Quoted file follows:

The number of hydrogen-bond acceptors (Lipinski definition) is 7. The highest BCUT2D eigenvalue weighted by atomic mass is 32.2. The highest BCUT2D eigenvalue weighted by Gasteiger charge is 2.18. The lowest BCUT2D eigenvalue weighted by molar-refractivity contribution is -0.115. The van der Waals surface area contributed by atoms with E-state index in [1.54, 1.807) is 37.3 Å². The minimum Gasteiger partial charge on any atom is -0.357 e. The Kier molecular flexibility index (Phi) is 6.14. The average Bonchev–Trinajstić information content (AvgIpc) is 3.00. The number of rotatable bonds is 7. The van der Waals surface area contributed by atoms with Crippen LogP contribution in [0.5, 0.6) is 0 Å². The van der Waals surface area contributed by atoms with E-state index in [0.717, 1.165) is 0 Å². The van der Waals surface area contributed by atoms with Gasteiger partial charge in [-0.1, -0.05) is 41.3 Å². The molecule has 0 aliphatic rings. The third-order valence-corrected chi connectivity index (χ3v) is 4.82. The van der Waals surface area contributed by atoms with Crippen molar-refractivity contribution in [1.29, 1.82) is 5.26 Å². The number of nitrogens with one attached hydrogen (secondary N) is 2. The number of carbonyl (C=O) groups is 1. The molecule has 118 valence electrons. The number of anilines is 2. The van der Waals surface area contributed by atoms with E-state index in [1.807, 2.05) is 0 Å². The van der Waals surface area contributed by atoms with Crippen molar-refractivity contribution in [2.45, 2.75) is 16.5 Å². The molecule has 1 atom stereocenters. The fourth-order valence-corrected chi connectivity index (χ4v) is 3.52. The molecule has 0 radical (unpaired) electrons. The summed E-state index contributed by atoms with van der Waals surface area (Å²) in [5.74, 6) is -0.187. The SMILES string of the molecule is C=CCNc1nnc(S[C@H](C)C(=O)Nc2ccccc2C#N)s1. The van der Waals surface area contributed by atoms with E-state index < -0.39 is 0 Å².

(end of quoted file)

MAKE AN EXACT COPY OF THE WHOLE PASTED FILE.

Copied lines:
The number of hydrogen-bond acceptors (Lipinski definition) is 7. The highest BCUT2D eigenvalue weighted by atomic mass is 32.2. The highest BCUT2D eigenvalue weighted by Gasteiger charge is 2.18. The lowest BCUT2D eigenvalue weighted by molar-refractivity contribution is -0.115. The van der Waals surface area contributed by atoms with E-state index in [1.54, 1.807) is 37.3 Å². The minimum Gasteiger partial charge on any atom is -0.357 e. The Kier molecular flexibility index (Phi) is 6.14. The average Bonchev–Trinajstić information content (AvgIpc) is 3.00. The number of rotatable bonds is 7. The van der Waals surface area contributed by atoms with Crippen LogP contribution in [0.5, 0.6) is 0 Å². The van der Waals surface area contributed by atoms with E-state index in [0.717, 1.165) is 0 Å². The van der Waals surface area contributed by atoms with Gasteiger partial charge in [-0.1, -0.05) is 41.3 Å². The molecule has 0 aliphatic rings. The third-order valence-corrected chi connectivity index (χ3v) is 4.82. The van der Waals surface area contributed by atoms with Crippen molar-refractivity contribution in [1.29, 1.82) is 5.26 Å². The number of nitrogens with one attached hydrogen (secondary N) is 2. The number of carbonyl (C=O) groups is 1. The molecule has 118 valence electrons. The number of anilines is 2. The van der Waals surface area contributed by atoms with E-state index in [1.807, 2.05) is 0 Å². The van der Waals surface area contributed by atoms with Crippen molar-refractivity contribution in [2.45, 2.75) is 16.5 Å². The molecule has 1 atom stereocenters. The fourth-order valence-corrected chi connectivity index (χ4v) is 3.52. The molecule has 0 radical (unpaired) electrons. The summed E-state index contributed by atoms with van der Waals surface area (Å²) in [5.74, 6) is -0.187. The SMILES string of the molecule is C=CCNc1nnc(S[C@H](C)C(=O)Nc2ccccc2C#N)s1. The van der Waals surface area contributed by atoms with E-state index < -0.39 is 0 Å².